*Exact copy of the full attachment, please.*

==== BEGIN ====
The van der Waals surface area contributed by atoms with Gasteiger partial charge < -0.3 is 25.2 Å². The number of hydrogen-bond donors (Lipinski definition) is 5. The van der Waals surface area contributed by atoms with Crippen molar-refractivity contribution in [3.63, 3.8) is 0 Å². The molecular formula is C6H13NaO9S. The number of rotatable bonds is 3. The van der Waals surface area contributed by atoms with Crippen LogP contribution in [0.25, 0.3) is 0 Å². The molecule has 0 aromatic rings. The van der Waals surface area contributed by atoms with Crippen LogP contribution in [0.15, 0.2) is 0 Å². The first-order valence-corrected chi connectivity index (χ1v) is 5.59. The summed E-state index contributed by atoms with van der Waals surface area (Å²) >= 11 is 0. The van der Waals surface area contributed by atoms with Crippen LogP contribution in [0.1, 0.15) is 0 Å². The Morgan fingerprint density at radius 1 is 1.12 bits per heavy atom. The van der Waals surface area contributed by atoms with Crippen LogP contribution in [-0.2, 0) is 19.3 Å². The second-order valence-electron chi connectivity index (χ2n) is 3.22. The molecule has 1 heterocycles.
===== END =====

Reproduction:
The van der Waals surface area contributed by atoms with Gasteiger partial charge < -0.3 is 25.2 Å². The number of hydrogen-bond donors (Lipinski definition) is 5. The van der Waals surface area contributed by atoms with Crippen molar-refractivity contribution in [3.63, 3.8) is 0 Å². The molecular formula is C6H13NaO9S. The number of rotatable bonds is 3. The van der Waals surface area contributed by atoms with Crippen LogP contribution in [0.25, 0.3) is 0 Å². The molecule has 0 aromatic rings. The van der Waals surface area contributed by atoms with Crippen LogP contribution in [0.15, 0.2) is 0 Å². The first-order valence-corrected chi connectivity index (χ1v) is 5.59. The summed E-state index contributed by atoms with van der Waals surface area (Å²) >= 11 is 0. The van der Waals surface area contributed by atoms with Crippen LogP contribution in [0.1, 0.15) is 0 Å². The Morgan fingerprint density at radius 1 is 1.12 bits per heavy atom. The van der Waals surface area contributed by atoms with Crippen LogP contribution in [-0.2, 0) is 19.3 Å². The second-order valence-electron chi connectivity index (χ2n) is 3.22. The molecule has 1 heterocycles.